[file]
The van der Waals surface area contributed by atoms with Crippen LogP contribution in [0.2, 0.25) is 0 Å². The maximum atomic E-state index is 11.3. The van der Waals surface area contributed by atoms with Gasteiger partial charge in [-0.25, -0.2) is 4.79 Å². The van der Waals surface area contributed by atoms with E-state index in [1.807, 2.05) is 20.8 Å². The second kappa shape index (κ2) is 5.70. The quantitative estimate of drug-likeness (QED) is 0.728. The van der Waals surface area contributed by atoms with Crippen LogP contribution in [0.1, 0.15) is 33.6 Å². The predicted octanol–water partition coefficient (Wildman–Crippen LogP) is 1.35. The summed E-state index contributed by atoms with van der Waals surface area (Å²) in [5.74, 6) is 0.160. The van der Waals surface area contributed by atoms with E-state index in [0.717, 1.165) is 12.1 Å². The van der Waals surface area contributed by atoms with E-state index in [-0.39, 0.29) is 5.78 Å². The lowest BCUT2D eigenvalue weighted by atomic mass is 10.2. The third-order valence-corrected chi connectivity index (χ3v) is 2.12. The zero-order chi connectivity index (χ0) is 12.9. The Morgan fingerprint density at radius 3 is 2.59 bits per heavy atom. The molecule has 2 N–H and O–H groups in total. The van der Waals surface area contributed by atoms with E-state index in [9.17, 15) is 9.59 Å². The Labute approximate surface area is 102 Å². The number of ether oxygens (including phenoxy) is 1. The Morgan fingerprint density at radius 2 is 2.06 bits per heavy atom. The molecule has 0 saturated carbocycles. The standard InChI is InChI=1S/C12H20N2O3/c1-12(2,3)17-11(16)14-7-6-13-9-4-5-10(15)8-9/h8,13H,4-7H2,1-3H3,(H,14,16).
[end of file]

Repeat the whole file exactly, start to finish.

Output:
The van der Waals surface area contributed by atoms with Crippen LogP contribution in [0.2, 0.25) is 0 Å². The maximum atomic E-state index is 11.3. The van der Waals surface area contributed by atoms with Gasteiger partial charge in [-0.25, -0.2) is 4.79 Å². The van der Waals surface area contributed by atoms with E-state index in [1.807, 2.05) is 20.8 Å². The second kappa shape index (κ2) is 5.70. The quantitative estimate of drug-likeness (QED) is 0.728. The van der Waals surface area contributed by atoms with Crippen LogP contribution in [0.1, 0.15) is 33.6 Å². The predicted octanol–water partition coefficient (Wildman–Crippen LogP) is 1.35. The summed E-state index contributed by atoms with van der Waals surface area (Å²) in [5.74, 6) is 0.160. The van der Waals surface area contributed by atoms with E-state index in [0.717, 1.165) is 12.1 Å². The van der Waals surface area contributed by atoms with E-state index in [-0.39, 0.29) is 5.78 Å². The lowest BCUT2D eigenvalue weighted by atomic mass is 10.2. The third-order valence-corrected chi connectivity index (χ3v) is 2.12. The zero-order chi connectivity index (χ0) is 12.9. The Morgan fingerprint density at radius 3 is 2.59 bits per heavy atom. The molecule has 2 N–H and O–H groups in total. The van der Waals surface area contributed by atoms with E-state index in [9.17, 15) is 9.59 Å². The Labute approximate surface area is 102 Å². The number of ether oxygens (including phenoxy) is 1. The Morgan fingerprint density at radius 2 is 2.06 bits per heavy atom. The molecule has 0 saturated carbocycles. The standard InChI is InChI=1S/C12H20N2O3/c1-12(2,3)17-11(16)14-7-6-13-9-4-5-10(15)8-9/h8,13H,4-7H2,1-3H3,(H,14,16).